Pacific Wild Alliance is committed to mobilizing both U.S. and Canadian communities dedicated to protecting the unique diversity of the Pacific Northwest bioregions of North America.
Pacific Wild's current focus area is on the northern portion of the Pacific coast of Canada, an area known as the Great Bear Rainforest. Located between Bute Inlet to the south and the Alaskan panhandle to the north, this region contains a significant portion of the world's remaining intact temperate rainforest. Historically, this forest type occupied less than 0.2% of the earth's land mass and remains one of the rarest forest types on the planet.
Pacific Wild Alliance is committed to defending wildlife and their habitat by developing and implementing solution-based conservation strategies. PWA supports innovative research, public education, community outreach and awareness to achieve the goal of lasting environmental protection in the lands and waters of the Great Bear Rainforest and the correlating migratory routes of marine mammals throughout the Pacific Northwest region. PWA pursues projects and activities through three main initiatives in order to achieve our conservation goals: ocean, land and community.
The rainforest on Canada's Pacific coast supports many threatened and globally-unique marine and terrestrial species. Over two thousand separate runs of Pacific salmon intertwine through an ecosystem rich with wildlife, including genetically-distinct wolves, the all-white spirit bear, Canada's largest grizzly bears and many species of marine mammals.
Today, seventy percent of this rainforest ecosystem is unprotected and threatened with industrial logging, mining and other resource extraction proposals. Many of the planet's large carnivores are threatened and declining in numbers and range due to habitat destruction, trophy hunting and poaching. Trophy hunting of large carnivores, such as grizzly bears and wolves, is sanctioned by the British Columbia government, and currently no marine protected areas have been established. Open net-cage salmon farms, seismic testing for oil and gas reserves, unsustainable fishing practices and multiple industrial proposals that would bring tanker traffic through the region remain some of the immediate threats to the marine environment.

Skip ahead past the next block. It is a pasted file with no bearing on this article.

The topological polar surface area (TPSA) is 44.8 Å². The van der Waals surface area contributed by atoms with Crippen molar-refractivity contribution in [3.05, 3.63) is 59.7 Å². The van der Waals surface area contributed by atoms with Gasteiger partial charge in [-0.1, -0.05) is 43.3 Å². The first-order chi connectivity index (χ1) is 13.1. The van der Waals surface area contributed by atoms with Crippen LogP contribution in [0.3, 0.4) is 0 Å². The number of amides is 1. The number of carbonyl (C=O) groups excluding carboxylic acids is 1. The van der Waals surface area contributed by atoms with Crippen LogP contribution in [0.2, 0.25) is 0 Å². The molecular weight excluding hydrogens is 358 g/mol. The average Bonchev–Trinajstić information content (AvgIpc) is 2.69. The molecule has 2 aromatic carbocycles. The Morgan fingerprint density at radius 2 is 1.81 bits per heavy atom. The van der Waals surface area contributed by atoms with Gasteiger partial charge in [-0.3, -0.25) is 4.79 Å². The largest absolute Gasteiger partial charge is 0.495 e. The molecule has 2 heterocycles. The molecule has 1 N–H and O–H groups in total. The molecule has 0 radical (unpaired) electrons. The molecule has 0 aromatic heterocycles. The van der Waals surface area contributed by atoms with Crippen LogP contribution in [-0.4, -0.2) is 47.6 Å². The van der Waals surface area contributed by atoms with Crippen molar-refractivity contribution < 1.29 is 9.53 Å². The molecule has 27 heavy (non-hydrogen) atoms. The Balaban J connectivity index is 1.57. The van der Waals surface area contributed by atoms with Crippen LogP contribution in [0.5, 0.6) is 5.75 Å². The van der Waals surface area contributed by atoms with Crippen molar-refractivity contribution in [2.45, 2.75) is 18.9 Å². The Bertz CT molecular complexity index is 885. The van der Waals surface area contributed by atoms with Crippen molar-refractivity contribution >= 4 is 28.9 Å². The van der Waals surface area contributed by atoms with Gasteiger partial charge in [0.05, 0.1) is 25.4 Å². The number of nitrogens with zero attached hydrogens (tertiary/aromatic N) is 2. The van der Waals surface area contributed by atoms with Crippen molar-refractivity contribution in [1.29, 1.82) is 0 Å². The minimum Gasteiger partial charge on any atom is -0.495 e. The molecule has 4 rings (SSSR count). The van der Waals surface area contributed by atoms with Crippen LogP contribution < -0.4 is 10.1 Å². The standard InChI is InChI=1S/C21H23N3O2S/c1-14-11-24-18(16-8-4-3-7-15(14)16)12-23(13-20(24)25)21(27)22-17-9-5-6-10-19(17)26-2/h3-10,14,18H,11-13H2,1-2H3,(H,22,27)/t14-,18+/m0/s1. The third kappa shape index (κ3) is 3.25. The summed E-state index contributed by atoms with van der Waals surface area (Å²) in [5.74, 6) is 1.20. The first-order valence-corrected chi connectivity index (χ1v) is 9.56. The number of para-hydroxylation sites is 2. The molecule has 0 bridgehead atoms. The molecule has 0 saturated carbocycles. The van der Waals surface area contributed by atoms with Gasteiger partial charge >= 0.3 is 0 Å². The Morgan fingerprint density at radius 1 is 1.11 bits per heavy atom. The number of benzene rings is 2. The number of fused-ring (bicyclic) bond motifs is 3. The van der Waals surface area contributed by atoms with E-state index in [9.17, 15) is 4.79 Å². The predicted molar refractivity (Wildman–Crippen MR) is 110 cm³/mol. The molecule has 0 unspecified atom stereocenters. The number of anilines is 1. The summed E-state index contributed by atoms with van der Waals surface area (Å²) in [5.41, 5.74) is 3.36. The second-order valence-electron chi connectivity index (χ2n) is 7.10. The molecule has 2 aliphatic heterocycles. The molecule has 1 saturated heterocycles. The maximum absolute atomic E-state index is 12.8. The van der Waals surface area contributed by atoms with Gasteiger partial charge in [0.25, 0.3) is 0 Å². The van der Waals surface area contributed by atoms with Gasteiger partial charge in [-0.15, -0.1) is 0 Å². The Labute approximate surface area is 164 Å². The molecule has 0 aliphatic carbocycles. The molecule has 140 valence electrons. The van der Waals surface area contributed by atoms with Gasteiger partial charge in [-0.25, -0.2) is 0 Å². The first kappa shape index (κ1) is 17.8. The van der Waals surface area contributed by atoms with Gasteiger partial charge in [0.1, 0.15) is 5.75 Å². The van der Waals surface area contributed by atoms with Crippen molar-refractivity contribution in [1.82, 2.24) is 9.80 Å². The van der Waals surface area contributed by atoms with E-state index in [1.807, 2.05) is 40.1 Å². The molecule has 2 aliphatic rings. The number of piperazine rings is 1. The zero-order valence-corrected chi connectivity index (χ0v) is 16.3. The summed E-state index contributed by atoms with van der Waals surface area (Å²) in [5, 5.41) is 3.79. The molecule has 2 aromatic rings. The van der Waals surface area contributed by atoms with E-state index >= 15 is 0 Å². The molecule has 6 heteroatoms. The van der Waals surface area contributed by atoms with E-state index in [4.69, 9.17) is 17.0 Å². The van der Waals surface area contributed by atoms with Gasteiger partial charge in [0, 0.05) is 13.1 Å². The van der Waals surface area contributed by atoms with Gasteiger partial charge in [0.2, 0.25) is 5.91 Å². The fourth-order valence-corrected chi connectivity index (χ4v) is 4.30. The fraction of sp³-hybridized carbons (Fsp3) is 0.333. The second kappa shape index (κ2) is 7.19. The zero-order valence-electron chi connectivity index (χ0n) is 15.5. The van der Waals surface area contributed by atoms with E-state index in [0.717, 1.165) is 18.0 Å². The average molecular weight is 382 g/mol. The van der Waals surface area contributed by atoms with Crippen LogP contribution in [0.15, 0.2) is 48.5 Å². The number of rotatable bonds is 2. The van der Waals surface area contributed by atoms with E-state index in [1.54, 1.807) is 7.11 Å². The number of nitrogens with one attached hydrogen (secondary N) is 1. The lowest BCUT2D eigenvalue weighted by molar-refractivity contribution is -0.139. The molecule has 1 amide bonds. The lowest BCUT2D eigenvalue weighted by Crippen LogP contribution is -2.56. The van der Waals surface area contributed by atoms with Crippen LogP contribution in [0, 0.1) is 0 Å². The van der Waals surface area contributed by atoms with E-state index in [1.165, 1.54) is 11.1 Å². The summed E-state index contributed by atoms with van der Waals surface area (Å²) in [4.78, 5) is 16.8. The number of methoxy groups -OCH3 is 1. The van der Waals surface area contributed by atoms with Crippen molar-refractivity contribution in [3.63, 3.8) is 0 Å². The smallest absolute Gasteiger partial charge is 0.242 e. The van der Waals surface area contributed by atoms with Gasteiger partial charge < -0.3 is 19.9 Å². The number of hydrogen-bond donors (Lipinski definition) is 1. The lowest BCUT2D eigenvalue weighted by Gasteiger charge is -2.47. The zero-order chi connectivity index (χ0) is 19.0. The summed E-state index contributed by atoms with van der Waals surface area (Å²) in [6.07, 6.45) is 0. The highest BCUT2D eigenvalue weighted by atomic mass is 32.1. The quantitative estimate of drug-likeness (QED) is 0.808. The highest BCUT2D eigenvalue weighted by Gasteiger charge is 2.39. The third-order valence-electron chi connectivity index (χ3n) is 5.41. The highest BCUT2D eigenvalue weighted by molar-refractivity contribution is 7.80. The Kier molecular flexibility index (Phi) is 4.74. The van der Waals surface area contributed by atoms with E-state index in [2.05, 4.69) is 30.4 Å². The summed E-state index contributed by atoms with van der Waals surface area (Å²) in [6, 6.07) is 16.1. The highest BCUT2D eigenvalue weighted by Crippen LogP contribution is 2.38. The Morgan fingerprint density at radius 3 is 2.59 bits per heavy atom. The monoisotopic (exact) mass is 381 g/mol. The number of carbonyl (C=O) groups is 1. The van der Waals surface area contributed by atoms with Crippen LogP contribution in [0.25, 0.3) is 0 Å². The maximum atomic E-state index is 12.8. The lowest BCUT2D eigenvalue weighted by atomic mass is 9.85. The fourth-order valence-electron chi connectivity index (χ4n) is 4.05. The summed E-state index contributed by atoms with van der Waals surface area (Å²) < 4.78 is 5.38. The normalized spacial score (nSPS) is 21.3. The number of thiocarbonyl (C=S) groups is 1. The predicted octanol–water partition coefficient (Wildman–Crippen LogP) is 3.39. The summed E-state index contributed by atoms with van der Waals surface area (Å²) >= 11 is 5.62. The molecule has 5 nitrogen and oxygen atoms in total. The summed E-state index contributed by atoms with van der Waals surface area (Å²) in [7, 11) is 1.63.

Internationally, scientists and conservationists continue to promote the protection of the last wild intact functioning ecosystems in an effort to safeguard biological diversity; ancient forest protection is increasingly supported in efforts to offset the impacts of global warming.
These last remnants of wilderness remain the planet’s best opportunity to safeguard species diversity over time. Large-scale and sustained opportunities for conservation of large carnivore species, such as grizzly bears and wolves, still exist on the north coast of British Columbia.
Great Bear LIVE is an innovative research program and conservation tool that transmits live wildlife video and audio streams from the heart of the Great Bear Rainforest to your personal computer. By sharing the hidden world of the Great Bear Rainforest, Pacific Wild connects people with the region we are striving to protect and educates the world about the many threats this pristine ecosystem faces.
This real-time audio and visual technology gives us unprecedented insight into wildlife behavior on a threatened coastline. Our cameras provide live video capabilities along rich river systems and outer coast islands, while our network of hydrophones streams audio from six locations from Hakai Pass to Seaforth Channel. This non-invasive approach to wildlife research continues to uncover unique and previously undocumented wildlife behavior.
Highlights from the seal garden and estuary cameras. Playful harbor seals and wolves fishing for salmon. Recorded by Pacific Wild's Great Bear LIVE remote camera system.
The waters of Canada’s Pacific coast are inhabited by a variety of acoustically-sensitive marine species that have been identified as at risk under Canada’s Species at Risk Act. With at least 14 major industrial projects proposed or in progress in the region, the pristine underwater acoustic world on which these species depend is under threat. Pacific Wild currently has six hydrophones (underwater microphones) deployed in Heiltsuk territory that allow for year-round monitoring of marine mammals. Our hydrophones play a critical role in ongoing conservation research and community-based marine planning as we measure changes in ocean noise over time and study the impacts on marine life from commercial shipping traffic.